Tobacco exposure contributes to over 80 % of lung cancer cases. Smoking is associated with programmed death-ligand 1 (PD-L1) tumor expression and better outcomes from anti-programmed cell death protein 1 (anti-PD-1) therapy in patients with advanced non-small cell lung cancer (NSCLC). PD-L1 tumor expression is now routinely used to predict benefit from anti-PD-1 therapy in patients with advanced NSCLC. In this study, we explored the impact of smoking status on patient outcomes with anti-PD-1 therapy in addition to PD-L1 tumor expression.
A prospective real-world cohort of 268 patients with advanced NSCLC treated with anti-PD-1 monotherapy at the Princess Margaret Cancer Centre (PMCC) was used for this analysis. Logistic regression was performed to test factors associated with treatment response (RECIST v1.1), including PD-L1 tumour proportion score (TPS) and smoking status.
Overall response rates (ORR) to immunotherapy were significantly higher in current and former smokers than never smokers (36 % vs 26 % vs 14 %; p = 0.02). In patients with PD-L1 tumour proportion score (TPS) ≥50 %, current smokers continued to experience better ORR to anti-PD-1 therapy than never smokers (58 % vs 19 %; p = 0.03). Current smoking was associated with higher response even after adjusting for level of PD-L1 TPS expression (adjusted odds ratio 5.9, 95 % CI 1.6-25.0, p = 0.03). Exploratory analysis demonstrated higher 1-year survival rates in smokers compared to never smokers (p = 0.003).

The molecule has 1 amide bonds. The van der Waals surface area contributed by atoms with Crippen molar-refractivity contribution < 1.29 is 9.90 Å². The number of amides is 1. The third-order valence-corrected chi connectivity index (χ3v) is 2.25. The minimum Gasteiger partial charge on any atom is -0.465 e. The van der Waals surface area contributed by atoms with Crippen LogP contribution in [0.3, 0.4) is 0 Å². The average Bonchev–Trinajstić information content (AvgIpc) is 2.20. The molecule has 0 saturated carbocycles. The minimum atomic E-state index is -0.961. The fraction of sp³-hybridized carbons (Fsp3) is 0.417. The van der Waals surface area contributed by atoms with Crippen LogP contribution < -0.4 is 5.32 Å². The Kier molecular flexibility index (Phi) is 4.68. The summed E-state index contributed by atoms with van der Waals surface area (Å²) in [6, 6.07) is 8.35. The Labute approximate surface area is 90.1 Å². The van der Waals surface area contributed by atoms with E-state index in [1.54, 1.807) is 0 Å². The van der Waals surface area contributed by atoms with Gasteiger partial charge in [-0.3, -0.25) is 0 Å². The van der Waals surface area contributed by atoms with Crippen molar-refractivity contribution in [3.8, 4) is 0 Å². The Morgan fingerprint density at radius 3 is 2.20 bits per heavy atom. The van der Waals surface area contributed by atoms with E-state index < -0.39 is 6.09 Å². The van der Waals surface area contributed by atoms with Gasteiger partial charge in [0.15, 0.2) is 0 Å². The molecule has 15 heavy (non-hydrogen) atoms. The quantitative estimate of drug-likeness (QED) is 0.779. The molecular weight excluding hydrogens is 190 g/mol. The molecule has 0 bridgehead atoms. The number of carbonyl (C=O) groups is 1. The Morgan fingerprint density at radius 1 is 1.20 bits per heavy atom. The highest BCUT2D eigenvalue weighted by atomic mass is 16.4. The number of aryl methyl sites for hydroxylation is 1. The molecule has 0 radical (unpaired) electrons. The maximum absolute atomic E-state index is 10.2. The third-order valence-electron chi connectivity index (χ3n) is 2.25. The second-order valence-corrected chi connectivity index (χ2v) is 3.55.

Smoking remains an important factor associated with response to anti-PD-1 monotherapy. Advanced NSCLC patients with positive PD-L1 expression are more likely to respond to anti-PD-1 monotherapy if they are current smokers compared to never smokers.

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